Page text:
Contributing to a traditional IRA or a Roth IRA by April 18 (or April 19 for Maine and Massachusetts residents) is your opportunity to cut your 2021 income taxes with a traditional IRA or get tax-free growth with a Roth, assuming you’re eligible.
It’s also a great time to review how you are investing your IRA funds to see whether there are better options available. Revisit your asset allocation and consider rebalancing if you’re too concentrated in equities.
By expanding your horizons, you may craft an investment strategy that will give you better growth without exposing you to unacceptable risk.
I won’t cover well-known strategies, such as domestic and foreign equities, bonds, CDs and commodity ETFs. All of these can fill a valuable role in a diversified portfolio to keep ahead of inflation. I’ll stick to my expertise — annuities — and cover why they can be a valuable addition to your IRA plan and asset allocation.
Annuities cannot all be lumped into one category. Some annuities let you invest your assets in stock funds. Some behave like certificates of deposit. Some provide a guaranteed stream of lifetime income. Some combine growth potential without downside market risk. I won’t cover variable annuities because I believe they’re not optimal for IRAs.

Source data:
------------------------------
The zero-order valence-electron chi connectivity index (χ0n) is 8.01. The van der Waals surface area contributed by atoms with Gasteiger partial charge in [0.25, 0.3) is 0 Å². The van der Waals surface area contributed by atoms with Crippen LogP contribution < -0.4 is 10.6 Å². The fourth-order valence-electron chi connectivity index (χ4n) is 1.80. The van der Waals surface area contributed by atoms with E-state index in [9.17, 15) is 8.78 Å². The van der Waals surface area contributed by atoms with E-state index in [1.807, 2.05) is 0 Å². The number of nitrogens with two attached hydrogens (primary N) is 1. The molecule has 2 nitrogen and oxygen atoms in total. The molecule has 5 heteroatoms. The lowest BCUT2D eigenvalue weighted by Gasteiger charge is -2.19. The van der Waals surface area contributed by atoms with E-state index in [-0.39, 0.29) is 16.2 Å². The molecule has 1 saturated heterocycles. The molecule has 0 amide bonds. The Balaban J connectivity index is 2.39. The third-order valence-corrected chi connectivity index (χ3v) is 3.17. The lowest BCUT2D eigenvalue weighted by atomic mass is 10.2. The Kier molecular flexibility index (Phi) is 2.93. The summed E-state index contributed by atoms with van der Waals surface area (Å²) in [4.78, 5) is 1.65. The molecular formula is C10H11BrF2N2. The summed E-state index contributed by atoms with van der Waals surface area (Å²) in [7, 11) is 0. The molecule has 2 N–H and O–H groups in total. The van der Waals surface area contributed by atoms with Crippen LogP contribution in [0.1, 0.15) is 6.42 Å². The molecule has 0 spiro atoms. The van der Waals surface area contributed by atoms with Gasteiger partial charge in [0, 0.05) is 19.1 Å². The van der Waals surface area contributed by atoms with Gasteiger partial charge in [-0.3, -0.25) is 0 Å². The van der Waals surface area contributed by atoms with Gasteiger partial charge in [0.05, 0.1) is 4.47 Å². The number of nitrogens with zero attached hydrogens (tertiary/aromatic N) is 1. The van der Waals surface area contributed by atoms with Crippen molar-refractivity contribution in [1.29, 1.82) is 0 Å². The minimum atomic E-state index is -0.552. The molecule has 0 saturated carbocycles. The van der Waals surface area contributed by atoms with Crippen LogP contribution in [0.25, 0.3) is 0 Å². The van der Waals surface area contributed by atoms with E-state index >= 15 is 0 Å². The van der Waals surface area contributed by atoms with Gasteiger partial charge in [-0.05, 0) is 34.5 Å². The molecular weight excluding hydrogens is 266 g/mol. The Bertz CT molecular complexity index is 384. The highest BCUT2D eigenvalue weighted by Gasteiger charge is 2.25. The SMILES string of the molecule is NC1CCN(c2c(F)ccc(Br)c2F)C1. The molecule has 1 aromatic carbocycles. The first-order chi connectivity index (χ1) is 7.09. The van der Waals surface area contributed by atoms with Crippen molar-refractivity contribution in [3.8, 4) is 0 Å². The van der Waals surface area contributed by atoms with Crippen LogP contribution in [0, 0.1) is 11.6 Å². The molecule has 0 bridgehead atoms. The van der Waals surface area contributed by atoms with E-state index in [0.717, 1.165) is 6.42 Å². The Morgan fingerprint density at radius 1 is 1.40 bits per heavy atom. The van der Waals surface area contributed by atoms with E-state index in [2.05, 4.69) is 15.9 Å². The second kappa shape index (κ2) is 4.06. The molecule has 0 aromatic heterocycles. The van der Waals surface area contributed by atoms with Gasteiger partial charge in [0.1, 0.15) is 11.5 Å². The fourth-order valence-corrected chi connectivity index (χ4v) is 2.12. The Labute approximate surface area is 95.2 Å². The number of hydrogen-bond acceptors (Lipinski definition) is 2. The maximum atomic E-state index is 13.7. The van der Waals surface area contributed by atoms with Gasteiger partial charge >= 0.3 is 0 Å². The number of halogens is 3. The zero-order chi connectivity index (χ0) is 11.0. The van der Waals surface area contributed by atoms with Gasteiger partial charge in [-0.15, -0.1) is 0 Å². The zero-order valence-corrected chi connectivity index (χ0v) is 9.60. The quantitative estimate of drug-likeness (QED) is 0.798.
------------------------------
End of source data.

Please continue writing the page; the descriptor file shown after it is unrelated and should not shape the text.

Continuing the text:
Unlike variable annuities, fixed annuities all guarantee principal or income. Underwritten by life insurers, they have one thing in common: You won’t lose money in them due to market downturns. That’s because the issuing insurance company bears all of the investment risk. None of them can give you the kind of eye-popping returns you might get from growth stocks, but you eliminate the downside.
Fixed-index annuity: Upside potential without downside risk
This is the only financial product that offers market-based growth potential while still guaranteeing your principal. Fixed-indexed annuities are a distinct asset class, as they have some characteristics of both equities and fixed-income investments.
They pay a share of the gain as an annual interest rate credit when the stock market goes up. In exchange for the guarantee that you’ll never lose money, you may get only part of the market’s annual gain as measured by an index such as the Dow Jones Industrial Average or S&P 500.
If the market index is negative for the year, you’ll typically get no interest.
Experts expect the product to produce long-term returns that exceed those of bonds or fixed-rate annuities while trailing equity returns, but without market risk and volatility. You need to be willing to withstand some interest-rate uncertainty, however. Optional guaranteed lifetime-income and/or withdrawal-benefit riders are commonly available for an additional fee. Indexed …….